Tax blogs, including mine, have been alive with talk of the federal tax implications of last week’s DOMA ruling. But what about at the state level? What changes on Iowa taxes for couples in same-sex marriages in Iowa?
The answer is: very little changes on Iowa taxes.
Shortly after same-sex marriage became legal in Iowa back in 2009, the Iowa Department of Revenue issued a statement saying same-sex married couples MUST file as married for Iowa tax purposes. So filing as married on Iowa tax returns has not only been allowed since 2009, but it’s been REQUIRED.
It is unlikely that couples in same-sex marriages will see much change on their Iowa returns as a result of the DOMA ruling. What will change is at the federal level and in a simplification of the overall filing process.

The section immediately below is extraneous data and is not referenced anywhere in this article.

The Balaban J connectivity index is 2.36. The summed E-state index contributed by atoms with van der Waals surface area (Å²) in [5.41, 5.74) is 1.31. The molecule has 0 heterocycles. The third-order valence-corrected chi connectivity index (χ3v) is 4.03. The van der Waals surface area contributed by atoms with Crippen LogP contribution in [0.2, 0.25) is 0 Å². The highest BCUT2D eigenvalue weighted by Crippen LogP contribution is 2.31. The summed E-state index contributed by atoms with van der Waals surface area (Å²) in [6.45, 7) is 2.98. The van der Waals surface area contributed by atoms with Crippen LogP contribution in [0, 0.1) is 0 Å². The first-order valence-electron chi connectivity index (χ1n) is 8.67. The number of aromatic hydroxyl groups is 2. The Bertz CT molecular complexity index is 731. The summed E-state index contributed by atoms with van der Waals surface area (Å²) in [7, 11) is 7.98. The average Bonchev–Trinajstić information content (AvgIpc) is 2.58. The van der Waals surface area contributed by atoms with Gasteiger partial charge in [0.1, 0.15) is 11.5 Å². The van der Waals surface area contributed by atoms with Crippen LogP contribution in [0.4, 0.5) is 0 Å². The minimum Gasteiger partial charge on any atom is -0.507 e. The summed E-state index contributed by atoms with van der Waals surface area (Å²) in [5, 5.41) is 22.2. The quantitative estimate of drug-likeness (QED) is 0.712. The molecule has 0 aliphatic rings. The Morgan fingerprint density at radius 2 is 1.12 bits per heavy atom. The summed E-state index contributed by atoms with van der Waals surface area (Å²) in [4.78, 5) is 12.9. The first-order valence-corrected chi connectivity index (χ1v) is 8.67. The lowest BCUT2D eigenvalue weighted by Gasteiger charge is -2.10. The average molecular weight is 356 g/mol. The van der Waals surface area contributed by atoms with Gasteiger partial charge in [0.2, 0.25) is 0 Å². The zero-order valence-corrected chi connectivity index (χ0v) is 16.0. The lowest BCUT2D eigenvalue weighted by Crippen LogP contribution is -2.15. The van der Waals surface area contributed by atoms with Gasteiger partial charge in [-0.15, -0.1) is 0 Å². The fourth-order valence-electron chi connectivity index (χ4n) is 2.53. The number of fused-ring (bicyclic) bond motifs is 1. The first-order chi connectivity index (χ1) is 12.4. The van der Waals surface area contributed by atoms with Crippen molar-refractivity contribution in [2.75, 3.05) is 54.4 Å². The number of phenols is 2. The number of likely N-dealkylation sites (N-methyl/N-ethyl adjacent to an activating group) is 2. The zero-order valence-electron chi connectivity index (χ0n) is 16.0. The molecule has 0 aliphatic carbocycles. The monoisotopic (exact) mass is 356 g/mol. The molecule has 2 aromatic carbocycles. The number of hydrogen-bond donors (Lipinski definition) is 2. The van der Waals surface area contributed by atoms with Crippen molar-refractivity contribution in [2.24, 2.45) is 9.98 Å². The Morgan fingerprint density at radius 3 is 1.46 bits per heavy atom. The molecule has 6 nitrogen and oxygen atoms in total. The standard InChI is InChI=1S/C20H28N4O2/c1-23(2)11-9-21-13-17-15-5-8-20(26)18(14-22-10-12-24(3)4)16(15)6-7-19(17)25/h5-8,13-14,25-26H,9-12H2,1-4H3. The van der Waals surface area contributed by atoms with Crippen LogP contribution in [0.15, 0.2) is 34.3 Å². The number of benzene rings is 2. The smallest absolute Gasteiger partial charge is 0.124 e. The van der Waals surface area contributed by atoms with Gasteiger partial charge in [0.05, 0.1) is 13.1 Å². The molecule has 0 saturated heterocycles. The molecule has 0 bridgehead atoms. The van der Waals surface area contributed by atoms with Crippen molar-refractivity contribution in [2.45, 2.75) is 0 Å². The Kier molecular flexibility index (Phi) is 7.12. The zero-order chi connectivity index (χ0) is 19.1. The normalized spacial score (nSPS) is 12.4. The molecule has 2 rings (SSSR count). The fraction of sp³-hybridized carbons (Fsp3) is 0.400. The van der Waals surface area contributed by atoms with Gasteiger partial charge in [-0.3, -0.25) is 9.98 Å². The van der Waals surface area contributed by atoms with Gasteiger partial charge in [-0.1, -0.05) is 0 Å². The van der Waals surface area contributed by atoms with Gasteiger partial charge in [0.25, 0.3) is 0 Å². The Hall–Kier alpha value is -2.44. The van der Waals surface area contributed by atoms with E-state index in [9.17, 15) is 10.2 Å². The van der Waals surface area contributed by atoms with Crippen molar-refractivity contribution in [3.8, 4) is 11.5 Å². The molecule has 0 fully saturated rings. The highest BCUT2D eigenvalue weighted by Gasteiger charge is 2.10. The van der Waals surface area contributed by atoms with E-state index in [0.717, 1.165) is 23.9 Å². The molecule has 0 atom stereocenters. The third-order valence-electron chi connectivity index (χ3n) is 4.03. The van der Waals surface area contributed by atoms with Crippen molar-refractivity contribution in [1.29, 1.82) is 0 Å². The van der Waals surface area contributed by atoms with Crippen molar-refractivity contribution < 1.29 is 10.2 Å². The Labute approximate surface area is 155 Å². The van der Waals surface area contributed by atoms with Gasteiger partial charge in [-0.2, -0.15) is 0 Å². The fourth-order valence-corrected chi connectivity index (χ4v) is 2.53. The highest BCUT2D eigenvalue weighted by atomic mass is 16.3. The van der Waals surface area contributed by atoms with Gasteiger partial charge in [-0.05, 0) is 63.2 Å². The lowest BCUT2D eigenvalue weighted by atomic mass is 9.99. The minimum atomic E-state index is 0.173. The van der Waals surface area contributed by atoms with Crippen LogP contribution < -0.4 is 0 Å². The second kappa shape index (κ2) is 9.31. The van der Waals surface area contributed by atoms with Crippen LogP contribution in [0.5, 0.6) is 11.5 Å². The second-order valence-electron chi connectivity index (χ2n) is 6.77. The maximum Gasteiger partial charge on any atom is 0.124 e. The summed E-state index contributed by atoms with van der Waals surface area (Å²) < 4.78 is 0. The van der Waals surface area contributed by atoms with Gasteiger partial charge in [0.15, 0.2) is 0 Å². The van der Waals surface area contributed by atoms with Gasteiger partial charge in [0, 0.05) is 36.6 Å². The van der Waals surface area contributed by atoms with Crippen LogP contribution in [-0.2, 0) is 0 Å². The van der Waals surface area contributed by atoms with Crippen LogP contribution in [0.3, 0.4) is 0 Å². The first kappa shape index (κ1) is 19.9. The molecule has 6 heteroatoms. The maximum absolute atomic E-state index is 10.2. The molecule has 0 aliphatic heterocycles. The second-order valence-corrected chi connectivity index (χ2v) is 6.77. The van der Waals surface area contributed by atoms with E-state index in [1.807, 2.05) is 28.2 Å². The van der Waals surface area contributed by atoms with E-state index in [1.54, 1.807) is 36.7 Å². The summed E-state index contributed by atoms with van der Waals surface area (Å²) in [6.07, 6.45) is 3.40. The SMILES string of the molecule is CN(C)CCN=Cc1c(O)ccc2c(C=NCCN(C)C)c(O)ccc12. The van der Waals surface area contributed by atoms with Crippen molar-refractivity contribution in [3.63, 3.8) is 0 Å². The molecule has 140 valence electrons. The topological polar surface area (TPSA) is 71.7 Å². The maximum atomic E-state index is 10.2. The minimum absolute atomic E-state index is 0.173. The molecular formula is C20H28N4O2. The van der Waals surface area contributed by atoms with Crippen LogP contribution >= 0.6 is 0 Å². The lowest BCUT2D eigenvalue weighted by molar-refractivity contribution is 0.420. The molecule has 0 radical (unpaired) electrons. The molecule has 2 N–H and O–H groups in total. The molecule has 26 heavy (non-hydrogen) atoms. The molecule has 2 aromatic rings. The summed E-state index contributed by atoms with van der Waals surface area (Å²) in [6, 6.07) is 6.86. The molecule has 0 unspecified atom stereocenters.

Here’s how same-sex couples had to file taxes when DOMA existed:
- Prepare and file separate federal tax returns using a filing status of single or head of household, and applying tax law as it applies to unmarried people.
- Prepare (but not file) a “mock” federal tax return showing what their federal taxes would have looked like if the federal government had recognized their marriage (generally the filing status would be “married filing jointly”) and applying tax law as it applies to married people.
- Use the mock return to prepare their Iowa return as a married couple.
Now that DOMA doesn’t exist, here’s how they’ll file their taxes:
- Prepare and file their federal and Iowa taxes as a married couple, same as any other married couple.
So life becomes much simpler at tax time. And a couple’s federal tax situation could be dramatically different. But at the state level, couples will continue to file as married, same as they’ve done since 2009.